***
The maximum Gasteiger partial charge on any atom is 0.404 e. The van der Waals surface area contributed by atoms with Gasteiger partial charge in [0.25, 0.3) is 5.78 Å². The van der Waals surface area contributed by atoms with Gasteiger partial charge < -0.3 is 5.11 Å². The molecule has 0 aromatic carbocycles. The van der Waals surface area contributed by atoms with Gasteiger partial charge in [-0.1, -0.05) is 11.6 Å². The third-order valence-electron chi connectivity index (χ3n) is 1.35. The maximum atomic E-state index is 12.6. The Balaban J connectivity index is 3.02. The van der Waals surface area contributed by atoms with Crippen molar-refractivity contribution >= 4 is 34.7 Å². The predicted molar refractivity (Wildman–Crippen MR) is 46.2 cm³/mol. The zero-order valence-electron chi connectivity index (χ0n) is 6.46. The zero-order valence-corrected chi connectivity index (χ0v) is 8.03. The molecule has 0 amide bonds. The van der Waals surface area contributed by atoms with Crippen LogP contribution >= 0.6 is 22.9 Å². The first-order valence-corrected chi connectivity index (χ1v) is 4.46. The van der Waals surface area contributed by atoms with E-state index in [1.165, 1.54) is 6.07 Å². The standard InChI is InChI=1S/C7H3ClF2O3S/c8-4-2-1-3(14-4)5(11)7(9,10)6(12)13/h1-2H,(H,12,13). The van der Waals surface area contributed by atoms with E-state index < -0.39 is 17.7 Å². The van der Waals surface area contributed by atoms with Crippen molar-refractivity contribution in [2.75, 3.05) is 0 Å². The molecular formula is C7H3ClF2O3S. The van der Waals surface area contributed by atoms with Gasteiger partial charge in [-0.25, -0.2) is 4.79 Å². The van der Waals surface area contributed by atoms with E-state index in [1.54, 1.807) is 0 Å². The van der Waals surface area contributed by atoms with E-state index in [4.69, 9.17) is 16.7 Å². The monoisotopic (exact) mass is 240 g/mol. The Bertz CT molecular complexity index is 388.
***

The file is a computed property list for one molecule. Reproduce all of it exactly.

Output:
The maximum Gasteiger partial charge on any atom is 0.404 e. The van der Waals surface area contributed by atoms with Gasteiger partial charge in [0.25, 0.3) is 5.78 Å². The van der Waals surface area contributed by atoms with Gasteiger partial charge < -0.3 is 5.11 Å². The molecule has 0 aromatic carbocycles. The van der Waals surface area contributed by atoms with Gasteiger partial charge in [-0.1, -0.05) is 11.6 Å². The third-order valence-electron chi connectivity index (χ3n) is 1.35. The maximum atomic E-state index is 12.6. The Balaban J connectivity index is 3.02. The van der Waals surface area contributed by atoms with Crippen molar-refractivity contribution >= 4 is 34.7 Å². The predicted molar refractivity (Wildman–Crippen MR) is 46.2 cm³/mol. The zero-order valence-electron chi connectivity index (χ0n) is 6.46. The zero-order valence-corrected chi connectivity index (χ0v) is 8.03. The molecule has 0 amide bonds. The van der Waals surface area contributed by atoms with Crippen LogP contribution >= 0.6 is 22.9 Å². The first-order valence-corrected chi connectivity index (χ1v) is 4.46. The van der Waals surface area contributed by atoms with E-state index in [1.165, 1.54) is 6.07 Å². The standard InChI is InChI=1S/C7H3ClF2O3S/c8-4-2-1-3(14-4)5(11)7(9,10)6(12)13/h1-2H,(H,12,13). The van der Waals surface area contributed by atoms with E-state index < -0.39 is 17.7 Å². The van der Waals surface area contributed by atoms with Crippen molar-refractivity contribution in [2.75, 3.05) is 0 Å². The molecular formula is C7H3ClF2O3S. The van der Waals surface area contributed by atoms with Gasteiger partial charge in [-0.25, -0.2) is 4.79 Å². The van der Waals surface area contributed by atoms with E-state index in [1.54, 1.807) is 0 Å². The van der Waals surface area contributed by atoms with E-state index in [4.69, 9.17) is 16.7 Å². The monoisotopic (exact) mass is 240 g/mol. The Bertz CT molecular complexity index is 388.